• It might be a good idea to learn how to do neti and nadi shodhana, so that your nasal passages are clear and fairly well-balanced.
    Kapalabhati, headstands, shoulderstands and viparitakarini are all helpful in this regard. You cannot really do any kind of meditation properly if your nostrils are stuffed up.
  • It is a very good idea to do pratyahara by doing what is called dehAvalokana, i.e., withdrawing your consciousness from the external world by consciously travelling through the 61 points of the physical body, relaxing the muscles. Do this going in one direction and then in the reverse direction.
  • Once this is completed and the breath is smooth, regular, even, without jerks, one can coordinate mantra meditation with the breathing.
  • Another practice which all yogi adepts follow, and which is essential in this practice, is that of the bandhas, especially mula-bandha. I am going to leave that for the time being, but it is very important.

These are basics. To go on,
  • You have to be familiar with and have practiced shushumna breathing, which means to bring your awareness to the point of entry of the breath into the nose, i.e., the base of the nostrils, and follow the breath through the imaginary central passage along the nose and into the Ajna Chakra, between the eyebrows. So basically all your energy is concentrated on this part of your face.
  • Now turn your attention to your lips. Remember the touch of the beloved's lips on yours. Allow yourself to feel the effect of the touch of the beloved's lips and the reaction it has on your heart and your gut. Let this feeling, which is no doubt mixed with both pleasure and distress due to separation, pervade your body.
  • Bring your attention back to your lips and feel the presence of the beloved there. Now think, "This accumulated sensation is the direct manifestation of Radha and Krishna."
  • As you breathe in, mentally repeating the mantra, breathe Radha and Krishna in through your nose and into your ajna chakra, and from there, if it is possible, into the Sahasrara Chakra in the cranium.
  • Let the feeling that is in your gut and heart, which is pervading your body, follow the presence of the breath. This is eternity, knowledge and bliss. This is the Divine Couple, all-pervading and manifest inside you. Expertly ride the wave of the bhava like a surfer to the transcendental realm of eternity, knowledge and bliss.

Note that the work here is not being done purely in the mind, but is, as with all Sahajiya sadhana, as a culture of bhava. The manifestations of the form, guna and lila are all a product of the bhava, which is all those things in potentiality. The bija of the mantra has taken root and manifested as the bhava, and now this bhava will start to take shape in the form of Radha and Krishna's forms and pastimes.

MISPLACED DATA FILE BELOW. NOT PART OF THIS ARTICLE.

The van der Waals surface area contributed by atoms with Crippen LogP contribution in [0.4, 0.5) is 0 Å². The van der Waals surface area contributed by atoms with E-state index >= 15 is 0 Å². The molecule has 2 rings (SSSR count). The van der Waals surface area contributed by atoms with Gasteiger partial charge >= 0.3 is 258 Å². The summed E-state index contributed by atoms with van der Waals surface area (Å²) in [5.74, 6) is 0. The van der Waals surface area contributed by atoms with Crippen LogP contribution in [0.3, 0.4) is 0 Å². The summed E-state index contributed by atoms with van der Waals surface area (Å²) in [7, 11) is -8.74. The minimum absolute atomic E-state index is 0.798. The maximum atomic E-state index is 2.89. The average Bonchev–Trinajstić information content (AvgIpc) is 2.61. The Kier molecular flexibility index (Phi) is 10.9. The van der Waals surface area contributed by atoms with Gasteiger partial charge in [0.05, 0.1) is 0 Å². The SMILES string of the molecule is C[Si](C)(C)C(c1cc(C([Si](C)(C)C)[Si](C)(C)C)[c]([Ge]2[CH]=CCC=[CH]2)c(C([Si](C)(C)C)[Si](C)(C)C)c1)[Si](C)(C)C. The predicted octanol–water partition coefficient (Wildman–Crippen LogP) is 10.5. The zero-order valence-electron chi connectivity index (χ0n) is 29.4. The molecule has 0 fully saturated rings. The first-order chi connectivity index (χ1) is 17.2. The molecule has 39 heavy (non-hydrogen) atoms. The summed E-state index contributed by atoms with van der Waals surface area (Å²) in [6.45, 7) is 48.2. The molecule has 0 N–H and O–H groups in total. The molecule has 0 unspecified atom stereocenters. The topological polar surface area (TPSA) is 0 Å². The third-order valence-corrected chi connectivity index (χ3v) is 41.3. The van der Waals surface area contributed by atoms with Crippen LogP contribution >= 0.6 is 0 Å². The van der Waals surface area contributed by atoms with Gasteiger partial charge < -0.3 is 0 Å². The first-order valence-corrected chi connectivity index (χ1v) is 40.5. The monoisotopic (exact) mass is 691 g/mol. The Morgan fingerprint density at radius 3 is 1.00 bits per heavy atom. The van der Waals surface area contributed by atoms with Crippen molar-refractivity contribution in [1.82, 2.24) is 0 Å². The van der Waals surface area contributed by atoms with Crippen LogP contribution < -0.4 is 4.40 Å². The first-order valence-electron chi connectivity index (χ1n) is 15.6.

One should avoid genital disturbance in this exercise, and indeed if one is somewhat trained up it should not be an issue, but if it should come (as is especially likely in the purva-raga stage), then use mula-bandha and bandha-traya, etc., to control it.


Anyway, as you can see from the end of the meditation is that there is an inevitable point that has to be recognized. And that is that the individual lovers are NOT the full story. This is the point of conflict between the mundane and the transcendental vision that is a recurring cause for concern. But the transcendental point of view is merciless: Birth, old age, disease and death are constants. The plaintive prayer of Radha in the Jagannatha-vallabha-nataka, so brilliantly elaborated by Krishnadas Kaviraj illustrates it so nicely.

juvatīr jauvana dhana jāte kṛṣṇa kore mon
e jauvana dina dui cāri

One of the points of consternation that is often expressed about the Sahajiya path is the fear that the Sahajiyas do not believe in monogamy, fidelity or exclusivity in loving relations. Or put another way, that they believe in the interchangeability of lovers, i.e., that the human individual involved is unimportant and the real concern is purely with the presence of a warm body for a practice that is purely physical or mechanical. This then leads to licentiousness, etc. Though there is some validity to this argument, there are some subtle points to make here and I ask a little indulgence to hear this through.

Well, the fact is that there is interchangeability. That is the human experience and becomes clear from an analysis of the Vedantic texts. There is no permanence in this world, the only permanence is in the experience of the underlying, transcendent reality.

The hard Vedic truth is that ultimate happiness comes from contact with the eternal, and not from the contact with specific individuals. The high level of importance given to individuals comes from the degree of helpfulness they have for bhajan. In other words, we put a lot of emphasis on sadhu-sanga or the Guru. Is the human guru a temporary or disposable manifestation? We would all revolt against that in theory, whatever we do in practice. And the fact is that multiple gurus are not only the common practice, but recognized in Tantra and the Bhagavata as a fact of spiritual progress.

So since the practice (many gurus) is different from the theory (absolute fidelity to one guru), we are forced to revise the theory. The revised theory is that Krishna is the One Guru, and that he manifests in different forms at different times in accordance with the changing needs of the disciple. More could be said here, but let us simply say that those who stick to "one guru" theories are often floating on the surface of Guru Tattva and missing the underlying presence of Guru. As such, they as often as not cease to have dynamic spiritual lives.

Now in practice, something similar happens in male-female relationships, despite our protestations about exclusivity. There simply is no permanence in the material world, and the desire to impose permanence on it is, in this aspect, a sign of the svakiya mood.